— Survivor

Message for Survivors of Child Sexual Abuse

If you are a survivor of child sexual abuse, please know that our team is working hard to make positive change happen for you and for future generations of survivors. We believe change is coming.

It is important that we share with the public the reality of what we are seeing and hearing from survivors, and what we are learning through our research and technical solutions. Given the importance of hearing directly from survivors and the uptake we have seen so far, our plan is to leave the survey open. We recognized that some survivors who had started their survey may still want to fully complete it and that others, who may be new to our site, may wish to contribute their voice as well. At C3P, we are committed to learning from your experiences and better understanding the unique challenges you have faced. Your voice can effect change.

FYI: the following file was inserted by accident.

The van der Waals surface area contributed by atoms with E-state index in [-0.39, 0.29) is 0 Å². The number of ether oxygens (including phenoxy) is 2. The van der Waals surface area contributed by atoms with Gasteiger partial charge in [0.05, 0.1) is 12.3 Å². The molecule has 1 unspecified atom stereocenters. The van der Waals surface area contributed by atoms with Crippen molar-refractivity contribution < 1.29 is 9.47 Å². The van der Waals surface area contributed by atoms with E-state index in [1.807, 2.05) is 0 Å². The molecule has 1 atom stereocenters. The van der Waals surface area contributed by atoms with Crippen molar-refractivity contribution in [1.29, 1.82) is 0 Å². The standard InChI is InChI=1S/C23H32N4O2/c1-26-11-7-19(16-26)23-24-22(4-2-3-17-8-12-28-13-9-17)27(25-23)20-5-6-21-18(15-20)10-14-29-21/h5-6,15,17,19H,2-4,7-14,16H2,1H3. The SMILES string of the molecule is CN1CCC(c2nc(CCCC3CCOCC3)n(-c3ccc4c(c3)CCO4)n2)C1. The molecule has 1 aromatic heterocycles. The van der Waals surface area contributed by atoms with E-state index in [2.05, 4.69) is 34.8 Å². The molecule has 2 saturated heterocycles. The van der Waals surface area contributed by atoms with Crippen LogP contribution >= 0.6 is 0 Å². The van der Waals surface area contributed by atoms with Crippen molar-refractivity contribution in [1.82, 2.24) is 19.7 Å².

Participate in the International Survivors’ Survey

If you feel taking the survey or reading the information in our International Survivors’ Survey report might be difficult for you or cause distress, we encourage you to reach out to supports in your community. This could include personal supports (family and friends) or professional supports (e.g., therapists, psychologists, psychiatrists, counselling, and crisis response agencies).

If you would like to speak to us directly about your experience, learn more about results or have questions about the survey, or would like to learn more about our work with survivors, connect with us here.

Support our work. Donate today.

Be a part of something big. As a registered charitable organization, we rely on donations to help us offer our programs and services to the public. You can support us in helping families and protecting children.

Donate Now